The decoding of the analysis also contains an indicator of avidity (roughly speaking, it determines how successfully immunoglobulins can counteract the pathogen).

With an avidity index in the range from 41 to 59%, PCR analysis is performed. Based on manipulations with DNA enzymes, the presence of parasites in the body is determined. A positive result indicates the presence of a causative agent in the human body, a negative result indicates its absence.

Therapy for toxoplasmosis during pregnancy

IgG norm is more than 3 units per milliliter. This indicator indicates the presence of immunity to infection. At lower rates, therapy is carried out (but only with primary infection). For the treatment of toxoplasmosis in pregnant women, the following medications are used:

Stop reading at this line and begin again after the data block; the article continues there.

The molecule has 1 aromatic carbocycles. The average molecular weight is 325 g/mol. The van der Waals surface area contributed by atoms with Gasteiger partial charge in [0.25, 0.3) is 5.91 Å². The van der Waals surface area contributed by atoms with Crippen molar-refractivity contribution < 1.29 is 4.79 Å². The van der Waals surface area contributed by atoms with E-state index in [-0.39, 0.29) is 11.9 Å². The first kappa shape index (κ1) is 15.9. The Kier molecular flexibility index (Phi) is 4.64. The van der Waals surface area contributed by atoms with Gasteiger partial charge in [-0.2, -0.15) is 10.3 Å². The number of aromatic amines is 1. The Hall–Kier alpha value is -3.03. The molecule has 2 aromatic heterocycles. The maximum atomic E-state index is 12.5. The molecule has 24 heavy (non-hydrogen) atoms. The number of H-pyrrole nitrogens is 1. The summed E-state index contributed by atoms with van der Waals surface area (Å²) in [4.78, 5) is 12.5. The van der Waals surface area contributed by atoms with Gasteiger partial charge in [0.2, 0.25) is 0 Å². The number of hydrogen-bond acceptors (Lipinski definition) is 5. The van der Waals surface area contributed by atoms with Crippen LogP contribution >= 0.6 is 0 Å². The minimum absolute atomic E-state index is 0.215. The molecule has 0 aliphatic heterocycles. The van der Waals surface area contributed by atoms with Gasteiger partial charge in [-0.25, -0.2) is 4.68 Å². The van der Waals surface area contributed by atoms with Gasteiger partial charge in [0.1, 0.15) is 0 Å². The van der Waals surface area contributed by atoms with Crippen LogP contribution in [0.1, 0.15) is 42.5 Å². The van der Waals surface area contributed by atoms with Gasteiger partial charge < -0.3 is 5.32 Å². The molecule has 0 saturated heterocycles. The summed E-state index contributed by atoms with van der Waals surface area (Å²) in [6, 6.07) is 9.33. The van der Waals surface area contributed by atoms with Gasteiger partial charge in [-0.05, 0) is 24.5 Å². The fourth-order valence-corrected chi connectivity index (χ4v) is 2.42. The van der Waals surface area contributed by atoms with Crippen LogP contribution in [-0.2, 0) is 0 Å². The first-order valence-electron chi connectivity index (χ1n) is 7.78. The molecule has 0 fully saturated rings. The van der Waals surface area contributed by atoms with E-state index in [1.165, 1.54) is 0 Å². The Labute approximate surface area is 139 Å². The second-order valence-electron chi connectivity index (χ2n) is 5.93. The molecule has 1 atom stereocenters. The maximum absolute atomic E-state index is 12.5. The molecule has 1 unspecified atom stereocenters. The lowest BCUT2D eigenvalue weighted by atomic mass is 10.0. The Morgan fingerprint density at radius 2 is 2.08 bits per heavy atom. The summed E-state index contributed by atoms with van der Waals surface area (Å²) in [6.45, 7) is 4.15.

1. Combination of pyrimethamine and sulfa drugs. Most effective method. Folic acid is also used to reduce negative side effects.
  2. Macrolides. They have a mild effect on the body of a pregnant woman, reducing the risk to the fetus. However, because of this, the effectiveness of the treatment decreases.

Usually the following drugs are used for therapy: "Rovamycin", "Pyrimethamine", "Folic acid", "Leucovorin", "Sulfadiazine".

The main goal of treatment is to reduce the activity of parasites. The most dangerous period of primary infection is the first trimester.

After the birth of a child, laboratory tests of his blood are carried out to determine the presence of pathogens.


Thus, for most people, toxoplasmosis is not dangerous. Moreover, many citizens are carriers of the pathogen without knowing it. However, the development of infection in pregnant women is fraught with negative consequences for the fetus, up to and including death.

To determine the presence of the pathogen in the body and the stage of development of the disease, an enzyme immunoassay is performed, the avidity of IgG and IgM proteins is determined, and the PCR method is used. Only pregnant women who first become infected with toxoplasmosis are subject to therapy.